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How precise should you go with fertilizer?

Agriculture.com Staff 08/29/2008 @ 3:16pm

Fertilizer prices have a lot of farmers thinking about the choices they have to defray some of the skyrocketing costs. Cutting back on applications in general is the obvious tactic. But, knowing how much to apply by keeping a closer eye on the soil conditions is becoming a feasible option for many farmers.

2008 has proven to many the value of a precision view of the field, and that's already finding its way into 2009 budget planning to a larger degree, says Marysville, Ohio, certified crop adviser Travis Rowe.

"In our location, I see another year where a huge number of acres see the benefits of soil sampling in a site-specific manner to help get a better handle on soil fertility," says Rowe, an Agriculture Online 2008 Crop Tech Tour CCA correspondent.

Just how site-specific farmers get is one are that's up for debate among many. Technology allows soil sampling on a square-foot basis as well as variable-rate applications that adhere precisely to what each inch of ground needs, nutrient-wise.

But, along with more precision comes more cost, and when it's implemented to offset other rising costs, some farmers may find it tough to justify a full-fledged variable-rate precision system. That makes finding the right balance between cost and precision key to making the whole thing work. But, it's also crucial to know exactly your nutrient needs.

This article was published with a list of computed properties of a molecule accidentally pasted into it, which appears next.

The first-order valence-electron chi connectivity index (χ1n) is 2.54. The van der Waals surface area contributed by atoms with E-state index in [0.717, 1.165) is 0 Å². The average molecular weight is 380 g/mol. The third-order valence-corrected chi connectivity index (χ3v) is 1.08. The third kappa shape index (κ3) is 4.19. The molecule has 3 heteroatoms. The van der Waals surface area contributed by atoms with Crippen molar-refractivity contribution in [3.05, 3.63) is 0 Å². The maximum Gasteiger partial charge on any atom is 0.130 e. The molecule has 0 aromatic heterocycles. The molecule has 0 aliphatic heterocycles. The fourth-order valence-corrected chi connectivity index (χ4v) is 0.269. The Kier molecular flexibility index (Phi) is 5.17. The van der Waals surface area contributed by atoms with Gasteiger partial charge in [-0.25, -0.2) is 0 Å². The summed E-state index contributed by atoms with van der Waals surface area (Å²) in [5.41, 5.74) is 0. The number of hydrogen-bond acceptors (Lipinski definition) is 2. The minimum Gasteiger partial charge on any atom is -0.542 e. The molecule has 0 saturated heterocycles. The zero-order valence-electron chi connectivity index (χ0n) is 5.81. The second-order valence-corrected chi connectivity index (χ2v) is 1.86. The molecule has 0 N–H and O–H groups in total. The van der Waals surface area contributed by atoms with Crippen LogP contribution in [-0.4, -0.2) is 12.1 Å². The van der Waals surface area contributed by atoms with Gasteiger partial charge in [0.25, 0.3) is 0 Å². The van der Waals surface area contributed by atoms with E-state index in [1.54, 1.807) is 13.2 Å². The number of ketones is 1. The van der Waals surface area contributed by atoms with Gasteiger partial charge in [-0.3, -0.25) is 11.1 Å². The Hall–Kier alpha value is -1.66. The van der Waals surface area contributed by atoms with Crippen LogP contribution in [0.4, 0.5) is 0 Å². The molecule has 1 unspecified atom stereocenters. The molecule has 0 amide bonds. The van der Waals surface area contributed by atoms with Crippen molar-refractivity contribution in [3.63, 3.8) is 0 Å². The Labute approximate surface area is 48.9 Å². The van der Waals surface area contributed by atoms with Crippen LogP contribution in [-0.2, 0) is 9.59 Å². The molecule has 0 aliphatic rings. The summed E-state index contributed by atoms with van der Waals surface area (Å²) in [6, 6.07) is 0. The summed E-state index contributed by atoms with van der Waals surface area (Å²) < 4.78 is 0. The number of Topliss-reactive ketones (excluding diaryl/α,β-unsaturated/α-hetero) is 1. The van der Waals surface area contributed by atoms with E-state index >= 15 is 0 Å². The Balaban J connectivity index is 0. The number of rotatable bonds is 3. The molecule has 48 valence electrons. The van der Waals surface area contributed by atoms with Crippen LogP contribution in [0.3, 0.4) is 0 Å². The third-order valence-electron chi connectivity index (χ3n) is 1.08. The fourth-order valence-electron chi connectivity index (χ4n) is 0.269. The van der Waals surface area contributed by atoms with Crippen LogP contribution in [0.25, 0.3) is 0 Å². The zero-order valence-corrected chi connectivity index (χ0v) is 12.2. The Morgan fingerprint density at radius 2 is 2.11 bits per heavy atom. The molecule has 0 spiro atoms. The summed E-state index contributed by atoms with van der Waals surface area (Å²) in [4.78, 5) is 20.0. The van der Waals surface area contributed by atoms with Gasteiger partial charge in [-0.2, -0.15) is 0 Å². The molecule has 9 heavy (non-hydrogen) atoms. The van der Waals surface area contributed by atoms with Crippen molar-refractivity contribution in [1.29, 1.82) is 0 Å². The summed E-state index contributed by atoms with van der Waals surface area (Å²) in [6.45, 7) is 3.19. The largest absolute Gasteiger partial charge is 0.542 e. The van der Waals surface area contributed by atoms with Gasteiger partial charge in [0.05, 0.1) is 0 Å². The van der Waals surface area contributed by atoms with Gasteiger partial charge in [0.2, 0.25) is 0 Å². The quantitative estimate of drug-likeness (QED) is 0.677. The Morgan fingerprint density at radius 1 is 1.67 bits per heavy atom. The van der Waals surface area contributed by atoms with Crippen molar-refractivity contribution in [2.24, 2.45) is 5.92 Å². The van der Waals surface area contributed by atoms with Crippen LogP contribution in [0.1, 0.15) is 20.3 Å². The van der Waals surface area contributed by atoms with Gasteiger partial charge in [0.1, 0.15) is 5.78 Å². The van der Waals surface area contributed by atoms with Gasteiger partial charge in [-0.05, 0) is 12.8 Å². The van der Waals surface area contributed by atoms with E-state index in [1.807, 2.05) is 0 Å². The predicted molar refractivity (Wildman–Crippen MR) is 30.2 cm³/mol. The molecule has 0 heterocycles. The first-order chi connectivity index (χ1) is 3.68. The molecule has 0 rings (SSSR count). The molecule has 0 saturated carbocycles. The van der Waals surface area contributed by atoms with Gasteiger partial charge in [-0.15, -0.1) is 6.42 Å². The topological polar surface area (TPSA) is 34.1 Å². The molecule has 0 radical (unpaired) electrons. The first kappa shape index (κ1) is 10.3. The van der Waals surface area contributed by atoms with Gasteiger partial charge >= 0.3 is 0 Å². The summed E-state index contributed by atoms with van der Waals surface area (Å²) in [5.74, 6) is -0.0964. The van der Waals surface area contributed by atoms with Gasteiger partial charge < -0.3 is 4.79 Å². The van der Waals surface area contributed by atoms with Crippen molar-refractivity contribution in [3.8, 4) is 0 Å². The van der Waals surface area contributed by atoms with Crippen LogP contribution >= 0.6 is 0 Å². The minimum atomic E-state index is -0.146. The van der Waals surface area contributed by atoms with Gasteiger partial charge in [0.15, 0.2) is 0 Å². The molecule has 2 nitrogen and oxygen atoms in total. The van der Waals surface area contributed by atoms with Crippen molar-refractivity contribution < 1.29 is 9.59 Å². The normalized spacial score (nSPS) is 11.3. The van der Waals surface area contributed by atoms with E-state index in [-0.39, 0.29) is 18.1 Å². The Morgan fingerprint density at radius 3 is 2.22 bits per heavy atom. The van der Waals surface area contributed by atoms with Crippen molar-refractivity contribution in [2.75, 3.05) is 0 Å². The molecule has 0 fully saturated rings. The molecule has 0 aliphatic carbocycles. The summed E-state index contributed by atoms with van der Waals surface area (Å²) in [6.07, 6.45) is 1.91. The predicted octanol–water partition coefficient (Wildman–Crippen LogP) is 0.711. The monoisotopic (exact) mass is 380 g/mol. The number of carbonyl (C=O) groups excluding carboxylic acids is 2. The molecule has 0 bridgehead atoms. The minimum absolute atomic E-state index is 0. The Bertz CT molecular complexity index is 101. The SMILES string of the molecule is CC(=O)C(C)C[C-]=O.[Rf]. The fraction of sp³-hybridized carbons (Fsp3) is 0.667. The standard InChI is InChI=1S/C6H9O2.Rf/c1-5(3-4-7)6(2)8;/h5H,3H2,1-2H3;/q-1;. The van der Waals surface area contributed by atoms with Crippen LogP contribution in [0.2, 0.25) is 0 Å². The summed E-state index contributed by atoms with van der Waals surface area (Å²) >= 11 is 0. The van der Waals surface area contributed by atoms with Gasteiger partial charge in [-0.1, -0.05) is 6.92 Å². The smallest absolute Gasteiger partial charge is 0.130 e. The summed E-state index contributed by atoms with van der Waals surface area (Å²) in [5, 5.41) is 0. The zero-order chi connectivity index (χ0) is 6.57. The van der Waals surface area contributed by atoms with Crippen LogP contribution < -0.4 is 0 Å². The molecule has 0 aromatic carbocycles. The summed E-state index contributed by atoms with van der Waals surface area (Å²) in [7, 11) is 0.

"We're doing more [soil] sampling and more careful application of fertilizer based on that. No variable-rate," writes Agriculture Online Crop Talk member cz4586. "But, our fields are small and for the most part, they're divided up to be consistent on nutrient needs and potential."

Sampling in a grid system is also a way to keep a close eye on the soil's needs, says Crop Talk member RichILL. It's worked for him, but he adds his farm's soils are relatively consistent. Without that trait, grid sampling may not be as effective.

"The downside with grids is you may end up over- or under-applying a portion of the grid due to differing soil types and slopes," he says. "The farm needs to be pretty uniform to make a grid system work well, as far as I am concerned."

Still, other farmers say a simple "mental calculation" based on close attention to the landscape is a good way to efficiently apply fertilizer. Crop Talk member wicksfield does this, and even though his fields aren't nearly as consistent in nutrient needs, breaking fields up into "zones" helps.

"In one field, half of the field requires different rates than the other half. In another field, I will divide it into quarters for different application rates," he writes.

In general, Rowe says he's observed that those farmers who are most successful in boosting fertilizer efficiency will be the ones most risk-tolerant and open to new tools. And, with input costs moving up the way they are, such qualities haven't been more important.

"Without a doubt this coming year we are going to have to take an even closer look at every angle of our management for areas of improvement," he says. "With input costs across the board being higher, we are going to have to keep an eye on marketing opportunities and try to stay open-minded to new management tactics. I'm optimistic at this point that there will be some great prospects for success, but there is going to be a large amount of risk that we will have to learn how to manage."

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